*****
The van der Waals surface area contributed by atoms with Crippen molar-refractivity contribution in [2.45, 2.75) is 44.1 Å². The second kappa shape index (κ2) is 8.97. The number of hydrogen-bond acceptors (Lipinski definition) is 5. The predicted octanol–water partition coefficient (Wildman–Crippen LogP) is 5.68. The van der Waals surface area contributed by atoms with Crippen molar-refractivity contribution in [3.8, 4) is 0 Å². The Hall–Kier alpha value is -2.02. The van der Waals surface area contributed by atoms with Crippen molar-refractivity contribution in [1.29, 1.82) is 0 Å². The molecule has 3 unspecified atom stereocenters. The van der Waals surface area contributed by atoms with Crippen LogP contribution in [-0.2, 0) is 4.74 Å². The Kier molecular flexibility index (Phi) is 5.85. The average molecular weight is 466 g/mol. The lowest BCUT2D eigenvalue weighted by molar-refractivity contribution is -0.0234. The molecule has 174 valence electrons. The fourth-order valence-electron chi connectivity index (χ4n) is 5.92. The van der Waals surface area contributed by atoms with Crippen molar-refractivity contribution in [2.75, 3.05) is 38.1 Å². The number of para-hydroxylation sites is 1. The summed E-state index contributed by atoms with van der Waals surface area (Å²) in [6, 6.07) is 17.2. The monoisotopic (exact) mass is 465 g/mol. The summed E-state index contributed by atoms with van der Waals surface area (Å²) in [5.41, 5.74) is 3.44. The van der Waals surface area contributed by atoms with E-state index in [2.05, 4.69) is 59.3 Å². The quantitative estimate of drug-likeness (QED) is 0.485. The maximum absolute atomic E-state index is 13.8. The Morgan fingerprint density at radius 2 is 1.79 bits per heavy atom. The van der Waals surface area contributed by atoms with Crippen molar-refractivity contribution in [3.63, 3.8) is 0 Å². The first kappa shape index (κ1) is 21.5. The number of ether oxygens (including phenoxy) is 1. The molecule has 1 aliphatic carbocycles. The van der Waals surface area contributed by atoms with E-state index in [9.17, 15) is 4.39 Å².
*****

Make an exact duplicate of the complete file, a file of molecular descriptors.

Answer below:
The van der Waals surface area contributed by atoms with Crippen molar-refractivity contribution in [2.45, 2.75) is 44.1 Å². The second kappa shape index (κ2) is 8.97. The number of hydrogen-bond acceptors (Lipinski definition) is 5. The predicted octanol–water partition coefficient (Wildman–Crippen LogP) is 5.68. The van der Waals surface area contributed by atoms with Crippen molar-refractivity contribution in [3.8, 4) is 0 Å². The Hall–Kier alpha value is -2.02. The van der Waals surface area contributed by atoms with Crippen molar-refractivity contribution in [1.29, 1.82) is 0 Å². The molecule has 3 unspecified atom stereocenters. The van der Waals surface area contributed by atoms with Crippen LogP contribution in [-0.2, 0) is 4.74 Å². The Kier molecular flexibility index (Phi) is 5.85. The average molecular weight is 466 g/mol. The lowest BCUT2D eigenvalue weighted by molar-refractivity contribution is -0.0234. The molecule has 174 valence electrons. The fourth-order valence-electron chi connectivity index (χ4n) is 5.92. The van der Waals surface area contributed by atoms with Crippen molar-refractivity contribution in [2.75, 3.05) is 38.1 Å². The number of para-hydroxylation sites is 1. The summed E-state index contributed by atoms with van der Waals surface area (Å²) in [6, 6.07) is 17.2. The monoisotopic (exact) mass is 465 g/mol. The summed E-state index contributed by atoms with van der Waals surface area (Å²) in [5.41, 5.74) is 3.44. The van der Waals surface area contributed by atoms with E-state index in [2.05, 4.69) is 59.3 Å². The quantitative estimate of drug-likeness (QED) is 0.485. The maximum absolute atomic E-state index is 13.8. The Morgan fingerprint density at radius 2 is 1.79 bits per heavy atom. The van der Waals surface area contributed by atoms with Crippen molar-refractivity contribution in [3.63, 3.8) is 0 Å². The first kappa shape index (κ1) is 21.5. The number of ether oxygens (including phenoxy) is 1. The molecule has 1 aliphatic carbocycles. The van der Waals surface area contributed by atoms with E-state index in [9.17, 15) is 4.39 Å².